“This is a fundamental shift in our approach towards gas procurement, but we believe that this is necessary to create a more stable and secure power system that will ultimately benefit the consumers and also the gencos themselves,” he explained.
SLR said there would be a “blend” of renewable energy resources in order to provide power 24 hours a day.
Engie said the feedstock would go to South Korea, starting in the second half of 2030. It will take seven years to develop and build the project and then it will operate for 40 years. It will begin construction in 2027.
Hyphen CEO Raffinetti said the company aimed to provide a “first supply of ammonia from our project into Europe by early 2028”. It aims to reach 2mn tpy of ammonia by 2029.
Air Products is also working on receiving facilities in Europe. In November 2022 it set out plans, with Mabanaft, to build a green ammonia import facility in Hamburg. This project should start up in 2026.
“We also expect production of hydrogen in the USA on account of the Inflation Reduction Act [IRA], and this surely supports the plausibility of the hydrogen import target – as long as US and EU can make concessions to each other,” the Topsoe executive said.
The challenge over the next 10 years will be in scaling up SAF production. Green hydrogen production is relatively niche, as yet. “A lack of green power and electrolysis capacity, this will not make a dent” in the projected SAF demand.
RWE has signed a memorandum of understanding (MoU) with Hyphen Hydrogen Energy on the supply of green ammonia from Namibia.
Three of East Asia’s leading energy and infrastructure groups have signed a new agreement to explore the development of green hydrogen and ammonia projects in Indonesia.
A consortium led by Siemens Energy has begun working on a new prototype system designed to produce hydrogen from ammonia.
Morocco is working on plans to improve its gas supply links, while also ensuring it is ready to capitalise on the energy transition.
Malaysia’s Petronas has signed a memorandum of cooperation (MoC) with the Ministry of Economy, Trade and Industry of Japan (METI), as well as a memorandum of understanding (MoU) with Japan Bank for International Cooperation (JBIC), to collaboratively pursue mutual sustainability goals of achieving carbon neutrality by 2050.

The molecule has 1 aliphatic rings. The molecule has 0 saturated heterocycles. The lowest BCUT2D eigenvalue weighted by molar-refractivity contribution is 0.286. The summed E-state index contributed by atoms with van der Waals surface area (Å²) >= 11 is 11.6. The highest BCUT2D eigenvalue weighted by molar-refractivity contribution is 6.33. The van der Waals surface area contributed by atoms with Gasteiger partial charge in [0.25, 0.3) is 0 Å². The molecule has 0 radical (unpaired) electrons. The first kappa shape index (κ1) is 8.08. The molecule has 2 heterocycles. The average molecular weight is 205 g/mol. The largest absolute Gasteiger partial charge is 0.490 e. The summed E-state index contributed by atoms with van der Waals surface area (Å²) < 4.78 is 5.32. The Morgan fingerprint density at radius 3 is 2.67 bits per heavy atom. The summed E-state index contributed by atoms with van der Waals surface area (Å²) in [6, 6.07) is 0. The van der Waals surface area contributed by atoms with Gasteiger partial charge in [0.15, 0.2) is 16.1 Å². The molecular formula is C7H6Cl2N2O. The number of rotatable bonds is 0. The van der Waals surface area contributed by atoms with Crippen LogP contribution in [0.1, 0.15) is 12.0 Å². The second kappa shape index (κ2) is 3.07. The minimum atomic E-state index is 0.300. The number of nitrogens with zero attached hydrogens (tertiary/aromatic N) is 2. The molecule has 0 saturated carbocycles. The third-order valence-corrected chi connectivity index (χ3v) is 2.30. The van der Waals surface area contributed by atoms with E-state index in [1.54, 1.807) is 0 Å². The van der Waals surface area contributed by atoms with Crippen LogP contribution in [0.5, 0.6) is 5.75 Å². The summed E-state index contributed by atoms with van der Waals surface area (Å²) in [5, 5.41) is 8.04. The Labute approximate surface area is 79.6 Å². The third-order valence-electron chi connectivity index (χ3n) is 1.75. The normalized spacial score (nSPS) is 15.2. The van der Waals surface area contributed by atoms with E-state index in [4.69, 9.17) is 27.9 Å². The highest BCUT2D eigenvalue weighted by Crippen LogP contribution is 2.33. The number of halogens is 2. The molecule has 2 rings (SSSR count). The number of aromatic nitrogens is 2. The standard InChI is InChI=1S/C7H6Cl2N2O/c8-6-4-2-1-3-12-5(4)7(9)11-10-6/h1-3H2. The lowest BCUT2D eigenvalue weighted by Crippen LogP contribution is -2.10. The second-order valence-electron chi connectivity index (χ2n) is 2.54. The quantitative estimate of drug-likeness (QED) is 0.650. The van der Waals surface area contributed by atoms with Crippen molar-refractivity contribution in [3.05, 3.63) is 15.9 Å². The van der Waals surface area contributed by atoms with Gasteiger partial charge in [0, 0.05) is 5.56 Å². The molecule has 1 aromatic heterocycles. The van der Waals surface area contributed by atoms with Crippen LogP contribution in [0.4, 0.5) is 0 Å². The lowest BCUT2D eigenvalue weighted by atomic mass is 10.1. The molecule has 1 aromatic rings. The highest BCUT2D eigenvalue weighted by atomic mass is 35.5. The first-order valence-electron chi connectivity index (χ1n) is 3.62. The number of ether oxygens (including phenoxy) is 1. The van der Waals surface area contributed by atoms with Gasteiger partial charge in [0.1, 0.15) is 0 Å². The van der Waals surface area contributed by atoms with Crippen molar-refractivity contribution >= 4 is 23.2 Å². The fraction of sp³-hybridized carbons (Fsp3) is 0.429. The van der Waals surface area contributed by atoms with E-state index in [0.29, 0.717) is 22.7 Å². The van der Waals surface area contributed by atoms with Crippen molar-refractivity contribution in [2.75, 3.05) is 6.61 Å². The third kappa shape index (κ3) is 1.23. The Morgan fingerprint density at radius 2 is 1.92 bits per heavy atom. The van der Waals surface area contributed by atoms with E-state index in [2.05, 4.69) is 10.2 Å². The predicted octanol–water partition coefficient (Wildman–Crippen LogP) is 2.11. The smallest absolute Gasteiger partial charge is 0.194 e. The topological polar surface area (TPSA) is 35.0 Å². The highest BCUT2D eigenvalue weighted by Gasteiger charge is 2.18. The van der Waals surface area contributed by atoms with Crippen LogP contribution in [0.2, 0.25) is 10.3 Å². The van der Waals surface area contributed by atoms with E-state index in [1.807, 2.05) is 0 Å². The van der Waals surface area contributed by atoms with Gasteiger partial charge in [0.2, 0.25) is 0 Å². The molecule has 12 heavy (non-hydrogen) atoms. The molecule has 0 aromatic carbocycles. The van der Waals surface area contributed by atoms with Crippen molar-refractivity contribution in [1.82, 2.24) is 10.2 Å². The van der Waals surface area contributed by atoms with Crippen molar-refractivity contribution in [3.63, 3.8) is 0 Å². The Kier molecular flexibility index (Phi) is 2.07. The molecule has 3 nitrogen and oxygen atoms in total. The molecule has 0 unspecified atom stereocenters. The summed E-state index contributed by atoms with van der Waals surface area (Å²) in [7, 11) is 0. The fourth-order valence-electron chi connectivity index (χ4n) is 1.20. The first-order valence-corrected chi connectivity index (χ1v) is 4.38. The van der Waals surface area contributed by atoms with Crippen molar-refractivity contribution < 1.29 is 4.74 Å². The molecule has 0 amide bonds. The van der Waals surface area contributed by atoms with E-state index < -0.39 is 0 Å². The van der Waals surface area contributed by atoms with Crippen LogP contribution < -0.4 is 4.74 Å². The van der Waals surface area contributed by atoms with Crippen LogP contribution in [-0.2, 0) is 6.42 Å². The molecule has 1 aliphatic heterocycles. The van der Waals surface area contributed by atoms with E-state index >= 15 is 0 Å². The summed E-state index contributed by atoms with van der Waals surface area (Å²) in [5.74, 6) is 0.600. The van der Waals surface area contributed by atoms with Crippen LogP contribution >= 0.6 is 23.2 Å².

German Chancellor Olaf Scholz has signed agreements on securing new energy supplies during a visit to United Arab Emirates President Sheikh Mohamed bin Zayed.
New research has set out how the UK could rapidly accelerate net zero technologies and cut costs in the “critical” years ahead to capture global economic opportunities.
Australia’s Woodside Energy has signed a joint research agreement with numerous Japanese partners to study the creation of a ammonia supply chain from Australia to Japan.
Aberdeen-headquartered Wood has hailed its $230 million business on the other side of the North Sea.
ADNOC has hailed a “tartan” energy revolution in Aberdeen while seeking supply chain partners for a $5bn opportunity in Abu Dhabi.
Prieska Power has struck a partnership with South Africa’s Industrial Development Corp. (IDC) to develop a green hydrogen project in Prieska Northern Cape.
While hydrogen can be used in many sectors, its derivative, ammonia, has emerged as a key tool to provide flexible power generation and integrate variable renewables. Analysis by energy research company Wood Mackenzie shows that a 10% ammonia co-firing in global coal plants would translate to 200 million tonnes (Mt) of ammonia demand, a potential market of $100 billion by 2050.
Masdar has signed up to develop green hydrogen in the Suez Canal economic zone. This follows a number of similar agreements from United Arab Emirates-based companies with Egypt.
KBR said it has won an ammonia technology contract from South Korea’s Daelim Industrial, or DL E&C, for NeuRizer's carbon-neutral fertiliser project in Australia.
Namibia will receive N$100 million ($6.3mn) in concession fees from its preferred hydrogen bidder this year, President Hage Geingob has said.
Adnoc and ADQ have agreed a partnership deal with Japanese and South Korean companies on developing a blue ammonia facility at the TA’ZIZ zone in Ruwais.
The International Chamber of Shipping (ICS) has called for a global carbon emissions levy on ships in order to drive progress on alternative fuels.